Tripping of Impulse Generator:
In large impulse generator, the spark gaps are generally sphere gaps or gaps formed by hemispherical electrodes. The gaps are arranged such that sparking of one gap results in automatic sparking of other gaps as overvoltage is impressed on the other. In order to have consistency in sparking, irradiation from an ultraviolet lamp is provided from the bottom to all the gaps.
To trip the generator at a predetermined time, the spark gaps may be mounted on a movable frame, and the gap distance is reduced by moving the movable electrodes closer. This method is difficult and does not assure consistent and control led tripping.
A simple method of controlled tripping consists of making the first gap a three electrode gap and firing it from a controlled source. Figure 6.23 gives the schematic arrangement of a three electrode gap. The first stage of the impulse generator is fitted with a three electrode gap, and the central electrode is maintained at a potential in between that of the top and the bottom electrodes with the resistors R1 and R1.
The tripping is initiated by applying a pulse to the thyratron G by closing the switch S. The capacitor C produces an exponentially decaying pulse of positive polarity. The pulse goes and initiates the oscilloscope time base. The thyratron conducts on receiving the pulse from the switch S and produces a negative pulse through the capacitance C1 at the central electrode of the three electrode gap. Hence, the voltage between the central electrode and the top electrode of the three electrode gap goes above its sparking potential and thus the gap conducts.
The time lag required for the thyratron firing and breakdown of the three electrode gap ensures that the sweep circuit of the oscilloscope begins before the start of the impulse generator voltage. The resistance R2 ensures decoupling of voltage oscillations produced at the spark gap entering the oscilloscope through the common trip circuit.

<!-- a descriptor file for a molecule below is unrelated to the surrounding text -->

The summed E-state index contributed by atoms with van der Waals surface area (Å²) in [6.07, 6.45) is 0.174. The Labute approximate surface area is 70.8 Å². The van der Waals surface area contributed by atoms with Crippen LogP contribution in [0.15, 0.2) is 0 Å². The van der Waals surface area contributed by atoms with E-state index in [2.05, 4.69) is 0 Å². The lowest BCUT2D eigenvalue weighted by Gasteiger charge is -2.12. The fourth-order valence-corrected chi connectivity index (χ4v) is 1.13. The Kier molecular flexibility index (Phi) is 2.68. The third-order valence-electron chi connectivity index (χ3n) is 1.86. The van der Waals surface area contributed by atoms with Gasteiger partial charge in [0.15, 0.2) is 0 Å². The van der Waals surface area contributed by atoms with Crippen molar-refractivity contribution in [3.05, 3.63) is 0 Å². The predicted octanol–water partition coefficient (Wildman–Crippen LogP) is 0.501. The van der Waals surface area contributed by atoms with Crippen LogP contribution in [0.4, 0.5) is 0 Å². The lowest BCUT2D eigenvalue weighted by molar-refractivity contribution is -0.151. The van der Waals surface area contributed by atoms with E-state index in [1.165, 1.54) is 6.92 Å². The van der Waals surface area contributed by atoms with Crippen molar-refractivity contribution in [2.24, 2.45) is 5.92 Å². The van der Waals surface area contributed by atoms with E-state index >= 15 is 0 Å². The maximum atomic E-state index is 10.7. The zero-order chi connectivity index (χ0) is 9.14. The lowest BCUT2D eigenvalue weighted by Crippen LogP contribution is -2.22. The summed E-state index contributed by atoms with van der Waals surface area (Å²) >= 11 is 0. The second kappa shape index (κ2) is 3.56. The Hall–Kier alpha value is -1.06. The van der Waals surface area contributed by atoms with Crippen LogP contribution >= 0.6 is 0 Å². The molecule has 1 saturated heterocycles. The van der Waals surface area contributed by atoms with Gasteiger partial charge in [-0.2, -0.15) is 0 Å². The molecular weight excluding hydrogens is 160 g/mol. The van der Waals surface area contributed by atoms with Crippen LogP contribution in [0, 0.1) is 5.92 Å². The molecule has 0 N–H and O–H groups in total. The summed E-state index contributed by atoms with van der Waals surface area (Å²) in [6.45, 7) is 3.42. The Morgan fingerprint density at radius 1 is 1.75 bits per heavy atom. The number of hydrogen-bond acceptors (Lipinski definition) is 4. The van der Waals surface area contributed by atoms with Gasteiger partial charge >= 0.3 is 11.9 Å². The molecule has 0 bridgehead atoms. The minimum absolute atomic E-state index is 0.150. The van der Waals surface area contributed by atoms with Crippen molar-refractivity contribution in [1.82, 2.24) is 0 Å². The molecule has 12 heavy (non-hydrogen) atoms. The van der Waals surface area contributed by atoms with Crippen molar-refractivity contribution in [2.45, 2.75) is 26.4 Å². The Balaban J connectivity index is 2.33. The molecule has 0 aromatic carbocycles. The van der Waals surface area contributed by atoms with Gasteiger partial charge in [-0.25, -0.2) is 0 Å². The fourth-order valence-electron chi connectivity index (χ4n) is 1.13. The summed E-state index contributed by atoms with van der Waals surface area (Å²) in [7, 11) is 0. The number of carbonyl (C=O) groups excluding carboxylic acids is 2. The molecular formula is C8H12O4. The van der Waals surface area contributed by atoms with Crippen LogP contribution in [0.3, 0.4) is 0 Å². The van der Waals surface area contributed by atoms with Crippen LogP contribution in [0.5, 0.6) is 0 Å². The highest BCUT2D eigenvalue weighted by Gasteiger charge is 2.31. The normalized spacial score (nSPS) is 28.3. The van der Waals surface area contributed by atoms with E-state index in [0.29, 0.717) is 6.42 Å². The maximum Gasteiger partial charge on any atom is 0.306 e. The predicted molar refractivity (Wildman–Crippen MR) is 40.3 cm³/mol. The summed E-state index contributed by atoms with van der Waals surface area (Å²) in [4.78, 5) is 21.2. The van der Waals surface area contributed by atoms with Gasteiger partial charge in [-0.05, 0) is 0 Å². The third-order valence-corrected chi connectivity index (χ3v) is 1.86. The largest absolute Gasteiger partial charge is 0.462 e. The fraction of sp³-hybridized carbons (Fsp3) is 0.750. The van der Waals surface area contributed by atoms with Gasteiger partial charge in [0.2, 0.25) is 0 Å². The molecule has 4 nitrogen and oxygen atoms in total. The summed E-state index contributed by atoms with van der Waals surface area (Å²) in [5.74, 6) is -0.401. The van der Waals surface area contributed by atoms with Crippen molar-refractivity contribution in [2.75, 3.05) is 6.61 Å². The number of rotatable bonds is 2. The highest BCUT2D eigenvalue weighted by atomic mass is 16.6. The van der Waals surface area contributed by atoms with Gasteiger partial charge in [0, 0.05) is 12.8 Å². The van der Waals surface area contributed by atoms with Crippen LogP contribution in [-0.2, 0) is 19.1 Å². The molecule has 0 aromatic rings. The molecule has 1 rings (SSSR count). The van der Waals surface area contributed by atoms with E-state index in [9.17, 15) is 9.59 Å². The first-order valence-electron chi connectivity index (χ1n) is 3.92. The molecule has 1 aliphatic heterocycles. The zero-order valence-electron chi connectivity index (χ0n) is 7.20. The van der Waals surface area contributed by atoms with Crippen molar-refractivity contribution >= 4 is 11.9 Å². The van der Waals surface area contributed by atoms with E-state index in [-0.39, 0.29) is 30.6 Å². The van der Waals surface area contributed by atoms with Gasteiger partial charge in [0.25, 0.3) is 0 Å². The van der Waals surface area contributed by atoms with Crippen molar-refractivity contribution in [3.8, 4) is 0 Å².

The three electrode gap requires larger space and an elaborate construction. Nowadays a trigatron gap shown in Fig. 6.24 is used, and this requires much smaller voltage for operation compared to the three electrode gap. A trigatron gap consists of a high voltage spherical electrode of suitable size, an earthed main electrode of spherical shape, and a trigger electrode through the main electrode. The trigger electrode is a metal rod with an annular clearance of about 1mm fitted into the main electrode trough a bushing.
The trigatron is connected to a pulse circuit as shown in Fig. 6:24b. Tripping of the impulse generator is effected by a trip pulse which produces a spark between the trigger electrode and the earthed sphere. Due to space charge effects and distortion of the field in the main gap, sparkover of the main gap occurs. The trigatron gap is polarity sensitive and a proper polarity pulse should be applied for correct operation.